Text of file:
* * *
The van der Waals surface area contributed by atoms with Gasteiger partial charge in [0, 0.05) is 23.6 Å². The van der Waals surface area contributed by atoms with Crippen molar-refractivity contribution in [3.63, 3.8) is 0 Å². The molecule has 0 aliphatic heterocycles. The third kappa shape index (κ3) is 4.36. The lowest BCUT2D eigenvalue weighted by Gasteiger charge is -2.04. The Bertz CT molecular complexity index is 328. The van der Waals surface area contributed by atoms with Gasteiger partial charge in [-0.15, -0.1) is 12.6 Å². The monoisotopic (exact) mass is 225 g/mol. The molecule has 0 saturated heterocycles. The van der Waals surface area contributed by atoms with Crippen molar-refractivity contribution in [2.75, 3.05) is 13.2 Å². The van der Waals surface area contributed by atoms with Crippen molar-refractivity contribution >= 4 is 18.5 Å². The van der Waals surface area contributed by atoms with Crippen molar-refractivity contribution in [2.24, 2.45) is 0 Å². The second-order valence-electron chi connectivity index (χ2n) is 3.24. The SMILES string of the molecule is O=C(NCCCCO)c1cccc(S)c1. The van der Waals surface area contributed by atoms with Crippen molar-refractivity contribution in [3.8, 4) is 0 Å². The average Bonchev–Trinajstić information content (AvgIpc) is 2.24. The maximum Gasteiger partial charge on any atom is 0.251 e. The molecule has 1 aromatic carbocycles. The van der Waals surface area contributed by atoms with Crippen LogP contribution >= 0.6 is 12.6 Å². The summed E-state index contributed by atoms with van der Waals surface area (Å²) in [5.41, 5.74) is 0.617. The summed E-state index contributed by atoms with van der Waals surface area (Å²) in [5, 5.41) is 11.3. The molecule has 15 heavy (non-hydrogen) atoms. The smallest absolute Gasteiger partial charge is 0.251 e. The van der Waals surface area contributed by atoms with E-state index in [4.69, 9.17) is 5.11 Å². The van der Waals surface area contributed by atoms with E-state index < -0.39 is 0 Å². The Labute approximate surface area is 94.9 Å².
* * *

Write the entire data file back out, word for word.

The van der Waals surface area contributed by atoms with Gasteiger partial charge in [0, 0.05) is 23.6 Å². The van der Waals surface area contributed by atoms with Crippen molar-refractivity contribution in [3.63, 3.8) is 0 Å². The molecule has 0 aliphatic heterocycles. The third kappa shape index (κ3) is 4.36. The lowest BCUT2D eigenvalue weighted by Gasteiger charge is -2.04. The Bertz CT molecular complexity index is 328. The van der Waals surface area contributed by atoms with Gasteiger partial charge in [-0.15, -0.1) is 12.6 Å². The monoisotopic (exact) mass is 225 g/mol. The molecule has 0 saturated heterocycles. The van der Waals surface area contributed by atoms with Crippen molar-refractivity contribution in [2.75, 3.05) is 13.2 Å². The van der Waals surface area contributed by atoms with Crippen molar-refractivity contribution >= 4 is 18.5 Å². The van der Waals surface area contributed by atoms with Crippen molar-refractivity contribution in [2.24, 2.45) is 0 Å². The second-order valence-electron chi connectivity index (χ2n) is 3.24. The SMILES string of the molecule is O=C(NCCCCO)c1cccc(S)c1. The van der Waals surface area contributed by atoms with Crippen molar-refractivity contribution in [3.8, 4) is 0 Å². The average Bonchev–Trinajstić information content (AvgIpc) is 2.24. The maximum Gasteiger partial charge on any atom is 0.251 e. The molecule has 1 aromatic carbocycles. The van der Waals surface area contributed by atoms with Crippen LogP contribution >= 0.6 is 12.6 Å². The summed E-state index contributed by atoms with van der Waals surface area (Å²) in [5.41, 5.74) is 0.617. The summed E-state index contributed by atoms with van der Waals surface area (Å²) in [5, 5.41) is 11.3. The molecule has 15 heavy (non-hydrogen) atoms. The smallest absolute Gasteiger partial charge is 0.251 e. The van der Waals surface area contributed by atoms with E-state index in [4.69, 9.17) is 5.11 Å². The van der Waals surface area contributed by atoms with E-state index < -0.39 is 0 Å². The Labute approximate surface area is 94.9 Å².